He had thousands of songs in his hands and his heart, and a smile to accompany every one. A pianist and lounge singer who led bands around Washington for the past 40 years, Johnny Bradford could answer any request from his inexhaustible memory bank of music. Yet in all his years onstage, working in the outer rings of show business, he never managed to become a star.
If he didn't quite reach the top line of the marquee, Bradford did something that might have been even more admirable: Night after night, year after year, he helped create memories for the thousands of people whose first dates, slow dances and heartfelt looks took place to the sound of his music.
He knew all the standards -- he opened each evening with Duke Ellington's "Satin Doll" -- but he also played Latin music, country and R&B and kept learning new pop hits right up until Sept. 20, when he died of stomach cancer at 66.
"There are a lot of people in this world who are musicians but aren't entertainers," said Dan Finck, an owner of Sea Sea & Co. in Occoquan, where Bradford led his band, JB & Soda, for 25 years. "Johnny was a pure entertainer."
He also reigned over the piano bar at Squire Rockwell's, a pub in Annandale, for 20 years, getting to know his regular fans so well that he worked their names into the lyrics of the songs he sang.
"In his music, he made a lot of people happy," said Harold Mann, a drummer and Bradford's friend for more than 30 years. "Younger women wanted to kiss him, older women wanted to adopt him."
Trim, soft-spoken and unfailingly polite, Bradford was anything but the stereotype of the irresponsible musician with a messy personal life. He didn't drink, he was meticulous in his appearance -- he even ironed his sheets -- and he was never late for a gig.
"At 9:30 every Friday and Saturday," Finck said, "he was at that piano, ready to go."
He grew up as an only child in Greensboro, N.C., where he sang in a church choir and began playing piano when he was 6. He attended Morgan State University in Baltimore for a couple of years in the late 1950s, leaving to join a group called the Giggolos, which went on tour as the opening act for the Platters.
In 1960, he joined the Navy and became a communications specialist, but he found time in his off-hours to lead a band at a club in Japan. After settling in the Washington area in 1964, Bradford had occasional out-of-town dates in Las Vegas, Atlantic City and Miami, but most of his work came in area restaurants and clubs.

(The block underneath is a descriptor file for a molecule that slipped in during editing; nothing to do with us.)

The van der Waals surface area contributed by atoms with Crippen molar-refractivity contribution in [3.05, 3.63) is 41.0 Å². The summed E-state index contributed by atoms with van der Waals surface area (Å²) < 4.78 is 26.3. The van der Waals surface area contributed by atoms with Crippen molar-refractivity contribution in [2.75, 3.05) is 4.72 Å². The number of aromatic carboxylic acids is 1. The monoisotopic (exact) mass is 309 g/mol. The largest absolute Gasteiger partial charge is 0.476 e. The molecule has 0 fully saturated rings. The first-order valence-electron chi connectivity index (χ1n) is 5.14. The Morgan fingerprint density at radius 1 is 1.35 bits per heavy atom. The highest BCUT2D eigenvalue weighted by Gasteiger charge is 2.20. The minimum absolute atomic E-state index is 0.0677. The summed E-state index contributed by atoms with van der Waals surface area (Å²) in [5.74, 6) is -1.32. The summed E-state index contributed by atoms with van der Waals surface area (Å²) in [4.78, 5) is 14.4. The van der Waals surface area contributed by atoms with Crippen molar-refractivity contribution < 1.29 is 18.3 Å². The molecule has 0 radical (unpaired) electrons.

"Some people get notoriety and fame because they were in the right place at the right time," Mann said. "His story was just the opposite."
One of Bradford's proudest moments came years ago at Washington's old Black Sheep lounge, when Frank Sinatra sat for two hours listening to him perform -- one saloon singer's salute to another.
Bradford recorded an album in the 1980s, "JB on the Rocks," but he measured his success on a smaller scale, in the weddings he sometimes worked for free and in the faces smiling up from dance floors every week.
One smile across the piano at Squire Rockwell's led to his meeting Joyce Vaughan, a Northern Virginia teacher who was his steady companion for the past eight years. She taught Bradford sign language -- he sometimes signaled "I love you" to her from the stage -- and he taught her golf, which he loved almost as much as music.
For the past seven years, he also worked as a courier for a Kinko's store in Herndon, where he was remembered for his kindness and for bringing a cake whenever someone had a birthday.
After his first surgery in February, he was back to work at both his jobs within six weeks. As he recovered his strength, he played with his old energy on the bandstand and regained his smooth swing on the golf course. The last time he played, in July, he shot one under par.
When his cancer returned, he insisted on returning to Sea Sea & Co. for one last weekend. Weak and ailing, he played two sets on Saturday, Sept. 10, singing his traditional closing song, "Goodnight, Sweetheart, Goodnight," for the final time. The crowd stood and applauded.
"You've been listening to JB & Soda," he said. "We're going to take a break. JB needs to go lay down for a while."
"I knew," said Vaughan, "he'd never go back on stage again."
Days later, Bradford entered Capital Hospice in Falls Church.
"The day before he died," Finck said, "we got him to the piano. For a half-hour, the old magic was still there. You could just see it in his countenance."